SEC Impact Newcomers: Part I

Posted by Greg Mitchell on October 28th, 2015

Any team’s collection of freshmen and incoming transfers provides for excitement at the start of a new season. It should be no shock that in a conference that John Calipari calls home, there is A LOT of that form of excitement this season, as the SEC is once again loaded with freshman talent. The one difference is that it’s not just Kentucky bringing in the SEC’s blue-chippers this year. Less heralded programs such as LSU, Mississippi State and South Carolina all feature potential NBA First Round picks in their new classes. And lets not forget about the impact transfers who will make SEC debuts this season, especially in light of a transfer leading the league in scoring last year (Auburn’s K.T. Harrell) and another finishing fourth (Ole Miss’ Stefan Moody). Today we’ll look at half of the league and and focus on a freshman or transfer player who should play a key role for each team this season:

Kentucky – Skal Labissiere. Selecting Labissiere here is a no-brainer. Calipari brings in another extraordinarily talented group of freshmen this season, but Labissiere, possibly the first overall pick in next year’s NBA Draft, is the clear headliner. The Haitian-born big man will undoubtedly draw comparisons to former Kentucky star Anthony Davis because he’s a lean, explosive and tall forward who really runs the floor. Comparing any player to Davis — potentially the best basketball player in the world right now — is setting an unrealistic expectation, but Labissiere’s ability to control the paint on both ends will be a key to Kentucky’s success this season. One thing big Skal has that Davis did not is an experienced point guard running the show in Tyler Ulis. 

Now that Skal Labissiere's eligibility status is cleared up he can focus on leading another talented Kentucky team (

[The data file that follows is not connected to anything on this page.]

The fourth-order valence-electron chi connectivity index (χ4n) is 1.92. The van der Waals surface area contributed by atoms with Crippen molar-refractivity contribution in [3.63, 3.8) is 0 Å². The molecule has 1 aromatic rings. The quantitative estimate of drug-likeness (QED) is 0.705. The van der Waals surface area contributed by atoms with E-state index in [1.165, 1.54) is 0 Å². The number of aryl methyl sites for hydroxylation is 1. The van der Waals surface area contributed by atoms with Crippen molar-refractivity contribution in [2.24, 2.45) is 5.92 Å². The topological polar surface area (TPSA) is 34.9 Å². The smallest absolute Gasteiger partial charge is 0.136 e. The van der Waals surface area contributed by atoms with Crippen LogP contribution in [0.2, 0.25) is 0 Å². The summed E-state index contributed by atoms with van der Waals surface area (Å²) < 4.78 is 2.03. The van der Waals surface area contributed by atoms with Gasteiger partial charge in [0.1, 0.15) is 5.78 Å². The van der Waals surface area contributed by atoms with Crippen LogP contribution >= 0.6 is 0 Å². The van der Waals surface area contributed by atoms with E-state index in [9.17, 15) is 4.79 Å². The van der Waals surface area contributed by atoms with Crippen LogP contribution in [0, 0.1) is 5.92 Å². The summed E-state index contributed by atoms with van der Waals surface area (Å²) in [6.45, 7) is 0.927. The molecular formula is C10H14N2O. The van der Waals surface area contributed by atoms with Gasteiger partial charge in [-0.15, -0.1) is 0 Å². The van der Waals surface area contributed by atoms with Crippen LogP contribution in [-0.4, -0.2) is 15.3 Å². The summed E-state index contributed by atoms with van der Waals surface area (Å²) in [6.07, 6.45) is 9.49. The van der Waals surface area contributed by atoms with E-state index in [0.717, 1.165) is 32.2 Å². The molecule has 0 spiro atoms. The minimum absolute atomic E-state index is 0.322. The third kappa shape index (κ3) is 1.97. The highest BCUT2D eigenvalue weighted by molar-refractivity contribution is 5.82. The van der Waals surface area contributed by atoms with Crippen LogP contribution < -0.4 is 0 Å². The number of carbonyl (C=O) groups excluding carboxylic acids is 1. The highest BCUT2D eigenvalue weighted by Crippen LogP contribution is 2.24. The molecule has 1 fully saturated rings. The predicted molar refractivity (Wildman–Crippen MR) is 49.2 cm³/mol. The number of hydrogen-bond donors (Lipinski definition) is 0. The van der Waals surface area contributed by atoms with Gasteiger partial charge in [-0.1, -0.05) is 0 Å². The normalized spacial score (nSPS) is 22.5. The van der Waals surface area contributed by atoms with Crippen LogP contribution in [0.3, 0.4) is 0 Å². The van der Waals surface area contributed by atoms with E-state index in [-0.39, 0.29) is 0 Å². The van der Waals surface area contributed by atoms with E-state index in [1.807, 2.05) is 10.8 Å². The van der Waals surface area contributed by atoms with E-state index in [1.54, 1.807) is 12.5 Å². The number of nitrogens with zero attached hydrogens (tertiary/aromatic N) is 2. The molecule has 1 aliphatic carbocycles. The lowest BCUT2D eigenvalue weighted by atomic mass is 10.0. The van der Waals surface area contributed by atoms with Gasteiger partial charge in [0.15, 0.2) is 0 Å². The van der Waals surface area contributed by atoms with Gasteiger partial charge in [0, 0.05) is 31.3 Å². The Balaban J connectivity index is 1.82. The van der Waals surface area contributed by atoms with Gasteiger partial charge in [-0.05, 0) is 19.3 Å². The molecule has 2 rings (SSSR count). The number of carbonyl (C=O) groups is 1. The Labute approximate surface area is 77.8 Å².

Now that Skal Labissiere’s eligibility status is cleared up, he can focus on leading a talented Kentucky team (Photo:

Texas A&M – D.J. Hogg. The Aggies’ freshman bigs need to replace Kourtney Roberson’s steady play down low, but Hogg should help diversify the offense from the outside. Danuel House is one of the best wings in the country, but with the departure of three-point marksman Peyton Allen, A&M is thin on perimeter shot-makers. Alex Caruso has all-SEC potential, but he’s a distributor first and scorer second. Hogg comes in as a four-star prospect with the potential to be both a long-range threat and an athletic slasher. He won’t be pressured to shoulder a heavy early load, but could develop into another consistent source of offense on what looks like a deep team.

Vanderbilt – Nolan Cressler. Kevin Stallings’ team has a lot going for it this season. First and foremost is Damian Jones, a potential lottery pick at the center position. Less talked about but potentially as exciting is a loaded backcourt rotation. The only issue — if it’s an issue at all — is that Riley LaChance and Matthew Fisher-Davis are both primarily spot-up shooters. Cressler, a junior transfer, led Cornell in scoring two seasons ago at 16.8 points per game and should add a mid-range/slashing component to the perimeter rotation. Freshman Joe Toye may do the same.